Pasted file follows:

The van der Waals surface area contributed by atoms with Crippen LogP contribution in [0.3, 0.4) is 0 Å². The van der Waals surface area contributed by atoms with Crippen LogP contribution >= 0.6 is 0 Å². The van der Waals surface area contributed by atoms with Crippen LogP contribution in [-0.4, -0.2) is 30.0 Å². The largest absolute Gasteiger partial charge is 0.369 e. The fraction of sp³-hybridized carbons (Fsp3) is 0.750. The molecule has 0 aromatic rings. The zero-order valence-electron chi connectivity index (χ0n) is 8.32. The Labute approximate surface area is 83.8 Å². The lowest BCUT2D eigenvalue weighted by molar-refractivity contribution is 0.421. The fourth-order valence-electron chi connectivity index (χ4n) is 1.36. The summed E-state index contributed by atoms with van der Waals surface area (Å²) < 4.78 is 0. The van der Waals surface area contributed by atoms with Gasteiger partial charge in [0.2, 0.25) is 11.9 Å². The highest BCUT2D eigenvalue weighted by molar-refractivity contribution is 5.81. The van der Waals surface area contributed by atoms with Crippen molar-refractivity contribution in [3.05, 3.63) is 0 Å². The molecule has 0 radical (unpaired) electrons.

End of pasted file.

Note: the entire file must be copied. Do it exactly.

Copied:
The van der Waals surface area contributed by atoms with Crippen LogP contribution in [0.3, 0.4) is 0 Å². The van der Waals surface area contributed by atoms with Crippen LogP contribution >= 0.6 is 0 Å². The van der Waals surface area contributed by atoms with Crippen LogP contribution in [-0.4, -0.2) is 30.0 Å². The largest absolute Gasteiger partial charge is 0.369 e. The fraction of sp³-hybridized carbons (Fsp3) is 0.750. The molecule has 0 aromatic rings. The zero-order valence-electron chi connectivity index (χ0n) is 8.32. The Labute approximate surface area is 83.8 Å². The lowest BCUT2D eigenvalue weighted by molar-refractivity contribution is 0.421. The fourth-order valence-electron chi connectivity index (χ4n) is 1.36. The summed E-state index contributed by atoms with van der Waals surface area (Å²) < 4.78 is 0. The van der Waals surface area contributed by atoms with Gasteiger partial charge in [0.2, 0.25) is 11.9 Å². The highest BCUT2D eigenvalue weighted by molar-refractivity contribution is 5.81. The van der Waals surface area contributed by atoms with Crippen molar-refractivity contribution in [3.05, 3.63) is 0 Å². The molecule has 0 radical (unpaired) electrons.